A great many of our ancient and medieval ascetics believed themselves to be imitating the Apostles, or living the apostolic life, or living according to the Gospel, living ‘evangelically’ (gospelly). A century after Simeon, Franciscans will make much of ‘evangelical’ poverty.
This is in strong contrast with how most Protestants view asceticism. Indeed, asceticism tends to be associated with body-hating, unbiblical extremism; it is even used with such connotations by Richard Foster, author of Celebration of Discipline. Moreover, it is in contrast with how the apostles are viewed; the only disciplines usually even considered in relation to the apostles are prayer and the study of Scripture.
Now, what might Simeon have in mind for St Cuthbert? Certainly, as the context makes clear, prayer and preaching — these are the chief apostolic virtues of St Cuthbert’s Scots-Irish predecessors, Sts Columba and Aidan. St Cuthbert, like those two, was an evangelist before he was a bishop.
He was also what one might call a prayer warrior. Of course, we might not go for his version of what continual prayer looks like. It is one thing to promote the daily office and cultivate silence, as St Cuthbert (who promoted the Rule of St Benedict amongst the monks of Lindisfarne) would have. It is another to stand in the freezing waters of the sea for an all-night vigil or to try and become a hermit.
Nonetheless, there may be something to the disciplined life being ‘apostolic’. It is clear from the biblical testimony that the apostles prayed at the Jewish hours of prayer; they fasted; they renounced worldly possessions; some of them forewent the joys of marriage for their apostolic mission; they studied and prayed over Scripture.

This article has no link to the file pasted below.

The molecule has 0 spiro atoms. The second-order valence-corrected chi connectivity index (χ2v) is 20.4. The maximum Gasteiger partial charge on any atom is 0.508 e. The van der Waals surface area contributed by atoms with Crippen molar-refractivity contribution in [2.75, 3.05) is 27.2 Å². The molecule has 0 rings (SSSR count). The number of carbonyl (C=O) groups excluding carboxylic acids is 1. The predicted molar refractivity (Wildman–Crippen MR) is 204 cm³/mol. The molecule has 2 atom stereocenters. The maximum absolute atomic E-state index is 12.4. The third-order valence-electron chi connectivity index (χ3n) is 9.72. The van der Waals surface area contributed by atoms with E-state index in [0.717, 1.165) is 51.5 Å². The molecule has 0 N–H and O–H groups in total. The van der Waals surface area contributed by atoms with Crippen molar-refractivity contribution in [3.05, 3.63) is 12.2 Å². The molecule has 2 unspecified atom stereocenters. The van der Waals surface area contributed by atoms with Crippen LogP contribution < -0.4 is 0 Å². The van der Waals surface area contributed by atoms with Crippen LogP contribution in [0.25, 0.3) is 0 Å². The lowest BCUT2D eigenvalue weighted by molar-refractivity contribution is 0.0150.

Many believe that St Paul’s time in Arabia was spent in prayer and communion with God before entering into ministry. Jesus certainly spent 40 days fasting on the cusp of his ministry.
As we saw a few months ago, in fact, Bede relates the story of the Roman mission to the Anglo-Saxons, headed by Augustine at Canterbury, in terms of them living as the apostolic community did according to Acts 2. These were certainly monks.
Later in the Middle Ages, it was the canons regular who claimed to be living the apostolic life. These were not, by a strict definition, monks, but clergy who lived together in community, lived a disciplined life, prayed a version of the daily office, and were active in their local communities, preaching and tending to the poor.
It is worth thinking about and pondering seriously — what does the apostolic life look like? It may not look like the cloister, but does it look like the comfortable pew?